Tommy Benton, retail sales manager for Monsanto, adds his endorsement to Waller's selection as this year's High Cotton Winner. "Thomas has implemented environmental initiatives, even before they became mandatory and made the early switch to minimum/no-till cotton production. He has become a recognized leader and expert in minimum-till agriculture. Thomas has acted as a mentor to many growers and has answered countless questions about his experiences making the switch to no-till cotton production. He has hosted farm tours to share first hand knowledge and experiences with minimum-till, personally demonstrating to his neighbors that it is possible to produce a high quality, profitable cotton crop while using best management practices and maintaining a high degree of environmental responsibility."
Waller is modest about his accomplishments and emphasizes that he is still studying and learning. He worked his way into no-till cotton, starting with only 32 acres the first year. He increased to 125 the next and has continued to increase his acreage. Along the way he has learned what is practical and what is not.
HE STILL believes in a cover crop to stop wind and water erosion and to protect young cotton seedlings. He no longer plants a vetch cover crop and he doesn't plan to harvest much if any of his wheat cover crop.
"I like to harvest my wheat cover crop," he says. "But, when I delay wheat planting until I've gotten all my soybeans and cotton out of the field, I get in trouble with Hessian flies. I'll still combine some wheat where I put animal waste on it. I plant Hessian fly resistant wheat in those fields. But on most of my cotton land, I'll just no-till wheat as a cover crop with no intention of harvesting it."
Waller plants with a single 25-wave coulter in front of the double disk openers on his John Deere 7200 vacuum planter. He has replaced the rubber closing wheels and the cast iron wheels he later installed with spoked closing wheels. He uses a foam marker instead of a mechanical row marker, eliminating the need for heavy down pressure springs.
Thirty days before he plants, Waller broadcasts a pint of Roundup Ultra and a pint of 2,4-D. As he plants, he broadcasts a combination of Gramoxone and Cotoran. The herbicide combinations assure weed-free fields at planting. After ripping and bedding his cropland for 18 years, Waller has not ripped any land since he began no-tilling.
"I think the residue on top of the soil is as valuable as the ripper," he says. "I pull roots from my cotton fields every fall before they start to rot to make sure my cotton is producing deep, healthy roots under no-till conditions. Since I stopped disking I have not seen any evidence of hardpans. When we quit running the disk is when our soils started looking better."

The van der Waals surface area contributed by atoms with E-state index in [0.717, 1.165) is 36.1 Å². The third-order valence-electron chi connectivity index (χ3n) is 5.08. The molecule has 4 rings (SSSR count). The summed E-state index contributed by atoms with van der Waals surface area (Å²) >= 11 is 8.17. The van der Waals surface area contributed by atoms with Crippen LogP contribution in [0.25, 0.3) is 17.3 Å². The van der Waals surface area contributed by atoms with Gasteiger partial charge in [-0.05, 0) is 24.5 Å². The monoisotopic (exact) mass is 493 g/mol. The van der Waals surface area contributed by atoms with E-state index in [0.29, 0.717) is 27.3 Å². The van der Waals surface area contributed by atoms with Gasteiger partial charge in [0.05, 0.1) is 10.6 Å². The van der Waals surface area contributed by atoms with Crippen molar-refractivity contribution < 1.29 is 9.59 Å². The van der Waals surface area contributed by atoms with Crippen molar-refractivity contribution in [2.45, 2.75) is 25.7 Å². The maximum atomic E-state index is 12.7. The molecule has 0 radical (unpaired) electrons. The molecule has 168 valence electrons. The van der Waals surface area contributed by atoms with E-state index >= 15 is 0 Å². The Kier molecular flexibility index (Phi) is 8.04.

Waller applies four pounds of Temik in the row at planting for early season insect control. As soon as his cotton emerges, he sprays a pint of Roundup over-the-top of his Roundup Ready cotton. He makes a second application 10 days later. That keeps the fields clean until he lays it by with Caparol and MSMA, both directed and in the row middles. He applies Pix with a wick bar, applies layby nitrogen and broadcasts Caparol and MSMA in one trip.
On his FiberMax cotton, he bands Staple and MSMA over-the-top and follows with a directed spray of Cotoran and MSMA under the row with Roundup Ultra in the row middles, under hoods. He follows with Caparol or Bladex and MSMA to clean up any escaped weeds.
Experience has taught Waller not to rush the planting season in no-till fields.
"I don't plant real early," he notes. "I monitor the soil temperature and look at the weather forecast. I may plant a little cotton in late April, but most is planted the first week of May. I always use a fungicide at planting. I want to do everything I can to assure myself of getting a good stand."
He bands dry fertilizer blended according to soil test recommendations, beside the row. As the cotton begins to grow, his consultant takes petiole samples and recommends in-season nitrogen rates.
"Petiole sampling shows that Thomas is getting more efficient use of his nitrogen than a lot of people," McLawhorn says. "I think it's because his cotton plants are producing a superior root system in the no-till conditions. His soils stay mellow. This has been an education for me. His no-till cotton production system is easier, more economical and friendlier to the environment than conventional systems."
Waller echoes those sentiments. "We're taking better care of our soils. We're using the same products everyone else is, but we're putting less in the ground. I'm more comfortable with what I'm doing now than I've been since I began farming. One of our farms with a Craven, clay-type, highly erodible soil has gotten better every year since we began no-tilling. Now that soil yields with the rest of our land. That's just one more benefit we see from no-till."
For his willingness to innovate and his concern for the environment,success as a cotton farmer and willingness to share what he has learned, Thomas Waller has earned the honor of being named the 2001 High Cotton Winner for the Southeast.